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Santana Festivál album cover
2.74 | 116 ratings | 7 reviews | 6% 5 stars

Good, but non-essential

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Studio Album, released in 1976

Songs / Tracks Listing

1. Carnaval (2:15)
2. Let The Children Play (3:28)
3. Jugando (2:12)
4. Give Me Love (4:29)
5. Verão Vermelho (5:00)
6. Let The Music Set You Free (3:39)
7. Revelations (4:37)
8. Reach Up (5:23)
9. The River (4:53)
10. Try A Little Harder (5:04)
11. Maria Caracoles (4:32)

Total time 45:32

Line-up / Musicians

- Carlos Santana / guitars, bass (6,9,10), percussion, backing vocals
- Tom Coster / keyboards, synth, percussion, backing vocals
- Pablo Tellez / bass, guitar, percussion, lead (11) & backing vocals
- Gaylord Birch / drums, percussion, timpani
- Raul Rekow / congas, percussion, backing vocals
- Jose 'Chepito' Areas / timbales, congas, percussion

- Leon Patillo / lead (4,9,10) & backing vocals, piano (6,9,10)
- Francisco Zavala / backing vocals
- Joel Badie / backing vocals
- Julia Waters / backing vocals
- Maxine Waters / backing vocals
- Orin Waters / backing vocals
- Paul Jackson / bass (4)
- Al Bent / brass arrangements

Releases information

Artwork: David Singer

LP Columbia ‎- PC 34423 (1976, US)

CD Columbia ‎- CK 34423 (1994, US)

Thanks to Sean Trane for the addition
and to Quinino for the last updates
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Buy SANTANA Festivál Music

SANTANA Festivál ratings distribution

(116 ratings)
Essential: a masterpiece of progressive rock music(6%)
Excellent addition to any prog rock music collection(17%)
Good, but non-essential (50%)
Collectors/fans only (24%)
Poor. Only for completionists (3%)

SANTANA Festivál reviews

Showing all collaborators reviews and last reviews preview | Show all reviews/ratings

Collaborators/Experts Reviews

Review by Sean Trane
3 stars After an incredible stretch of excellent-to-sublime albums (bar the weaker Welcome), starting with their debut, Festival was the first album that I would call less progressive than all of its predecessors, Carlos'solo albums included. But is Festival weaker? Well it certainly appears so, but there are still some marvelous moments on this slice of wax. Graced with a rather bland artwork (snake in a rose?), the album is rather aptly titled as it implies many festive moods and celebrates happiness.

After the opening trilogy of very happy tracks Carnival/Children Play/Jugando, well-known to fans as those were present in the first parts of their concerts and are therefore part of Lotus and Moonflower, the album seems to be gliding on rather bland sort of sung-funk- jazz, such as the brassy Give Me Love or Reach Up, Try A Little Harder Now etc... interupted by much more intersting tracks: the wondeful and cosmic Spanish-inflected Verhao Vermelho (with its Portugues/Brazilian name) or the early-group-feeling Let The Music Set You Free or the Miriachi-inflected Caracoles.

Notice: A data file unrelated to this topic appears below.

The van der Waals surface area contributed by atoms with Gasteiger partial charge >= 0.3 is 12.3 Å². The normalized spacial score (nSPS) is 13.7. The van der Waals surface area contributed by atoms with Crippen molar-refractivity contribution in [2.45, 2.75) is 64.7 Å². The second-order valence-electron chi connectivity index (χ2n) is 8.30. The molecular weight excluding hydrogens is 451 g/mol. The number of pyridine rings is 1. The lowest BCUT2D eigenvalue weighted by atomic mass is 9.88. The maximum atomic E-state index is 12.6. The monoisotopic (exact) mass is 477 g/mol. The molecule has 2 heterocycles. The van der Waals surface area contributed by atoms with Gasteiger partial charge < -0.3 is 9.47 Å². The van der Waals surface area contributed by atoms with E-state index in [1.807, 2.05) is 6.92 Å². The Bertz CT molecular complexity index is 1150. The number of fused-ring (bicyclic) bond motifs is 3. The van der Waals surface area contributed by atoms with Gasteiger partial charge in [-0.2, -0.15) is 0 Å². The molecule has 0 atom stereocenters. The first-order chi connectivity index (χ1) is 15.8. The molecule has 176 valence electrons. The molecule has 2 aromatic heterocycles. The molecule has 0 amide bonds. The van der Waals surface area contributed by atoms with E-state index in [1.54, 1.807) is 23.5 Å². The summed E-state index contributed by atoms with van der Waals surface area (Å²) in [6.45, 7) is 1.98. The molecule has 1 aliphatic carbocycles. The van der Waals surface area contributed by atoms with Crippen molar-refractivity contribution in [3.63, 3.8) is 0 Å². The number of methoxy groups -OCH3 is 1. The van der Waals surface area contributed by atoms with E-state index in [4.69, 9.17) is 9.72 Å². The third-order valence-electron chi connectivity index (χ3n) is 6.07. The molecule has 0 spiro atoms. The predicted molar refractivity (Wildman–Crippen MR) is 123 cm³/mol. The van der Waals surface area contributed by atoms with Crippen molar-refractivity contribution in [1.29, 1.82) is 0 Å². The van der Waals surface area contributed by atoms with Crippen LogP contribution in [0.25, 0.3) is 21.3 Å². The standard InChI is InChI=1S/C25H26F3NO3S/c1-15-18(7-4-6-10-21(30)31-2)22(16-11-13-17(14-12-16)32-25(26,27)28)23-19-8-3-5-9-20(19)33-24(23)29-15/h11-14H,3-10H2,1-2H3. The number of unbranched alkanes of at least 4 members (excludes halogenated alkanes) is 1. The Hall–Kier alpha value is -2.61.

Overall, sonically speaking we are on the way towards the much more succesful 76's Amigos album, but this album is not essential in the group's discography. But after having discovered their early gems, should you wish to extend your discovery of the group, this album would be welcome in a second or third wave of acquisition. While not indispensible, still worth the occasional spin.

Review by ZowieZiggy
2 stars After two good jazzy studio albums, what would come next ? Back to the latin-rock of the debut or more into the jazz sphere ? Alas, Mike Shrieve has gone. He joined Santana in 1969, and was one one of the only (almost) original member of the band together with Chepito Areas and Dave Brown (but the latter left for a while namely for "Welcome" and its supporting tour).

The album opens with the suite "Carnaval-Let The Children Play-Jugando" which is a great piece of latin rock like the band produced in its early days : full of passionate rythm with great congas and timbales. Vocals (some in Spanish with an awful accent) are just average. Very good song though.

"Give Me Love" is a mellow bossa nova / soul tune with poor vocals. This is typically a hotel lobby song. Quite weak.

"Verao Vermelho" has flamenco flavour and great rythm again : very inspired idea to combine spanish classics with Latin-American rythms. This is one of the best songs of the album.

"Let The Music Set You Free" has a wild ryhtm, although the funky orientation is not really my cup of tea. Not too bad after all.

"Revelations" is another attempt to reproduce "Samba Pa'Ti" (it's the fourth of this genre so far).It's a good song, full of emotion with the same tempo than its predecessors. Carlos stroke hard again with this great and very inspired number. It is one of my favorite song of the album. I have to admit that anything that has to do with Samba Pa'Ti brings me almost to heaven. I can't help ! Sorry.